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Futures Game: Shocks to the System: Fast forward to 2028

by Siddhi Ashar, Jul 28
2 minutes read

The Challenge

As we find ourselves in the midst of the “decade of disruption” many global systems are becoming more vulnerable and volatile. Key systems such as food and energy, as well as key stakeholders such as businesses, organizations, and communities, will need to be more resilient and better equipped to understand and act in the face of a rapidly changing external landscape. There is a need for the climate funding community to develop and deliver climate investment plans with a wider view of the future.

To meet this need, ClimateWorks and Forum for the Future partnered to develop future trajectories – potential pathways to the future based on mindsets and signals of change in the world. These trajectories help us understand risks and opportunities out to 2028 with an aim to enable better decision-making. The trajectories also deep dive into two critical issues – global food prices and transition minerals, as both are areas likely to cause large-scale impact.

Our updated trajectories explored the macro trends underpinning shocks across the globe and gave way to potential pathways for food prices and transition minerals based on mindsets and signals of change in the world. We used the trajectories and research to explore the implications for the climate funding community. In order to explore them in a highly interactive and creative way, the game enabled us to explore responses to the two critical issues within different mindsets.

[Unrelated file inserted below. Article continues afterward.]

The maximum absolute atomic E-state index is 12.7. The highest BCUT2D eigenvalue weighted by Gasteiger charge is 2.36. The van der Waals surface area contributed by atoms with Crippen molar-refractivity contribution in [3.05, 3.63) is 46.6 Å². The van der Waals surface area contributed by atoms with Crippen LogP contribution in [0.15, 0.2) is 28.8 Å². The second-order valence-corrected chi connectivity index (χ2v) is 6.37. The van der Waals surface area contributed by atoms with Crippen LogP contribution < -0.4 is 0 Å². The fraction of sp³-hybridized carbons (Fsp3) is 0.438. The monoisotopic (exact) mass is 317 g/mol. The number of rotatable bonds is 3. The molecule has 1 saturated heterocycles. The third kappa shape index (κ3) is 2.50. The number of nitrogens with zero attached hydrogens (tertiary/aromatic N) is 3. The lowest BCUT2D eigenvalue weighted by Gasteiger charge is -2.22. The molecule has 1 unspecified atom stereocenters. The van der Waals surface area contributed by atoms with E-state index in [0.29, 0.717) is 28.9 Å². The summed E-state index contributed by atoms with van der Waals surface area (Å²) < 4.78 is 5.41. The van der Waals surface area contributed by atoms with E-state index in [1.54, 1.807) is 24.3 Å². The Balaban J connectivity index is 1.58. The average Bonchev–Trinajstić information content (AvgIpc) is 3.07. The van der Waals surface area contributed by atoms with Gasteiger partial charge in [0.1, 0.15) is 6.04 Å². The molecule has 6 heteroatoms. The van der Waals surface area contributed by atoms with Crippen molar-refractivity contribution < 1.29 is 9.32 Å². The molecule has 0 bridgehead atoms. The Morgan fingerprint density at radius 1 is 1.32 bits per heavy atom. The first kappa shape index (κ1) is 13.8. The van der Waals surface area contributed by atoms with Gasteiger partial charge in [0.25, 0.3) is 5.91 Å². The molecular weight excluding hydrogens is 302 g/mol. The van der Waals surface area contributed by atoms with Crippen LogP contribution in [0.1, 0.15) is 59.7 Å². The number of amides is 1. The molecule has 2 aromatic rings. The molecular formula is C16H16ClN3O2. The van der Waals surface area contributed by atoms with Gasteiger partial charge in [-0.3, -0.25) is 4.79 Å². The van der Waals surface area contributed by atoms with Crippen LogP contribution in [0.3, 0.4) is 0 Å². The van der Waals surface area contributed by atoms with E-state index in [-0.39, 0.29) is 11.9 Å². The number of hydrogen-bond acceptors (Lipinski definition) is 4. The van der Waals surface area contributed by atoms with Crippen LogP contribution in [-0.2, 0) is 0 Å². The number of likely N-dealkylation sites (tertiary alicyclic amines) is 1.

The Game

We invite you to step into the future and play a fast-paced immersive game entitled “Shocks to the System: Fast Forward to 2028”. This game is a 30 – 40 min cooperative game for 2-5 people about time travellers making decisions that will determine the trajectory of the future.

Developed by ClimateWorks and Forum for the Future, the game will test your ability to make decisions around critical issues such as transition minerals, food prices, and other macro trends, as they pertain to climate funding.


by Siddhi Ashar Spotted 49 signals

With a background in international studies and filmmaking, Siddhi works with the Futures Centre team to creatively push our current imaginaries and create more positive visions of futures rooted in equity. Her works centers around challenging common narratives and working agilely to bring forth more representative ones. Through her role at the Futures Centre, she focuses on the answering the question, how can better climate communication and visioning help stakeholders work together and act intently, empathetically and urgently?

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